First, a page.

has raised it's ugly head. And the arguments seem interminable, pro and con.
          Again, as well, we are dipping into the early or late dating arguments. Both
          seem unresolvable.

          I have consistenty advocated the position that Thomas did not have or depend
          upon the 4 Gospels and that it is early, not late; and I wanted to raise a
          point, which for me, at least, resolved the two issues.

          The Thomas incipit tells us that these (the sayings which follow) are the
          SECRET words that Jesus spoke, and further, that anyone who "finds" the
          (proper) interpretation of these sayings "will not taste death" ( ie- become
          a living inextinguishable Spirit while in the flesh.).

          This incipit designates ALL the included sayings as sayings whose meaning is
          unknown unless penetrated by the seeker, and my ears are still ringing from
          a post made many moons ago by our estemed moderator Mike Grondin to the
          effect that to the Thomas authors, perhaps these sayings were still a
          mystery, inviting resolution. In other words, even THEY didn't know what
          they meant, and wanted their novices and students to take a crack at them.
          This incipit invites and challenges the reader or hearer to seek for and
          find the meaning promising "LIFE" to those who can crack it. My error was to
          assume that the Thomas community HAD the "secret" meanings all "taped", that
          this was a "learning exercise" for initiates, and that some "oral or Arnal
          (dig) Thomasine professor would obligingly lay it all out after the students
          had foundered. I had supposed that their Thomas studies had been accompanied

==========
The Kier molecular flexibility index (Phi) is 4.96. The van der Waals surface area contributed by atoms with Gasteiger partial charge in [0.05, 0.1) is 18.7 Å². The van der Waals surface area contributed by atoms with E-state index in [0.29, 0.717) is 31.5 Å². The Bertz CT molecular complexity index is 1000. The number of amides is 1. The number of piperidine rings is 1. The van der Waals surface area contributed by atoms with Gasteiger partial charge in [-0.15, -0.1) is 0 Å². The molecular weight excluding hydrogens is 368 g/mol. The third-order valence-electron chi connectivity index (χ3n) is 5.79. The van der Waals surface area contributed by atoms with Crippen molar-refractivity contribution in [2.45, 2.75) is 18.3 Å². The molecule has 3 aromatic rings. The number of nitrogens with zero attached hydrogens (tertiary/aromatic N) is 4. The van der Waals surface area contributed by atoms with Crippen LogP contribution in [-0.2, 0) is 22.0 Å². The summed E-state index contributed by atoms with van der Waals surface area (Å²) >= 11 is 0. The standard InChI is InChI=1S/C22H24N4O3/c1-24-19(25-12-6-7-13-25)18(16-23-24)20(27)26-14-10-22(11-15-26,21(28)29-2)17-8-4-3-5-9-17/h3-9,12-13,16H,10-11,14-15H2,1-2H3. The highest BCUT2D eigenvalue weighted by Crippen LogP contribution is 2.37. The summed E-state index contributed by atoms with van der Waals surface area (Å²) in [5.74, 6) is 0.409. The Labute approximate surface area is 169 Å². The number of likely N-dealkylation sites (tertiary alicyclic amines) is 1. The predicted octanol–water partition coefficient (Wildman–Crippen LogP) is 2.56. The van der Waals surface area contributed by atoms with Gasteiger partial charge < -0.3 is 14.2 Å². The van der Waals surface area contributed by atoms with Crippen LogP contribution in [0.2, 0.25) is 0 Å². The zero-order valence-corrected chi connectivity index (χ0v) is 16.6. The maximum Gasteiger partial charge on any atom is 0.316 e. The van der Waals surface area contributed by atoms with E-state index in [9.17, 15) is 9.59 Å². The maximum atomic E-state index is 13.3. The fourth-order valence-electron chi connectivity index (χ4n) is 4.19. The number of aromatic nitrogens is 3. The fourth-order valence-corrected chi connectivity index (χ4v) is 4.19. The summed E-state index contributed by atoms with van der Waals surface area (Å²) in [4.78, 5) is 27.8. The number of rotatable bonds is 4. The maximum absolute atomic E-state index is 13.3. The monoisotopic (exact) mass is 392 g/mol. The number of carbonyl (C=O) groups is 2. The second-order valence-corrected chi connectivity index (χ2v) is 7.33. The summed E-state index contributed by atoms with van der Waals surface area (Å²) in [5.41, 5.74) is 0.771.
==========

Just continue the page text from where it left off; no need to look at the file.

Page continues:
by an oral explication, exposition and teaching, long since lost when the
          Thomas community and teachers vanished. It is equally possible however that
          their "professors" just didn't know any of the meanings of the sayings they
          included in this Gospel. They knew that penetrating Jesus's words lead to
          "Life", but they had no idea what ALL these included collected sayings
          meant.

          Thomas has sayings of Jesus unknown to the Gospel writers and it has those
          that are known to them- it's about half and half.

          How is that POSSIBLE that the Gospel of Thomas authors would consider that
          some of the meanings of some of the Synoptic sayings they include are still
          unknown? Some of the sayings, certainly, (perhaps up to half) are
          mysterious, but the rest, because of the Gospels, HAD ALREADY BEEN GIVEN
          MEANING AND CONTEXT IN THE EXISTING GOSPELS THAT WOULD ALLOW THIER MEANING
          TO BE APPRECIATED AND PENETRATED ( sorry for the shout). How could, IF THEY
          INDEED HAD THE GOSPELS, would these synoptic-parallel sayings still be
          mysterious and not have assigned meanings? Why would they consider them
          still secret and needing to be penetrated? Why include them?

          Here's my point. Only if they DIDN'T have the Synoptic Gospels at their
          disposal- which tends to give context to and explain the synoptic parallel
          sayings- would they consider them STILL a mystery. They seem to insist,
          from the incipit, that at least half the sayings in Thomas- those with
          Synoptic parallels- STILL, AT THEIR TIME do not have any assigned or
          recognizable meaning, and their meaning STILL has to be penetrated.

          Unless one assumes the Thomas authors are being deliberatedly perverse and
          rejecting later interpretations, one must buy Thomas as pre-Synoptic,
          earlier and non-dependant. Further, one must buy that the Thomas authors
          relied, in part, on a previously existing sayings-collection- (probably
          Papias's Matthean Logia Collection)- which the later Thomas community found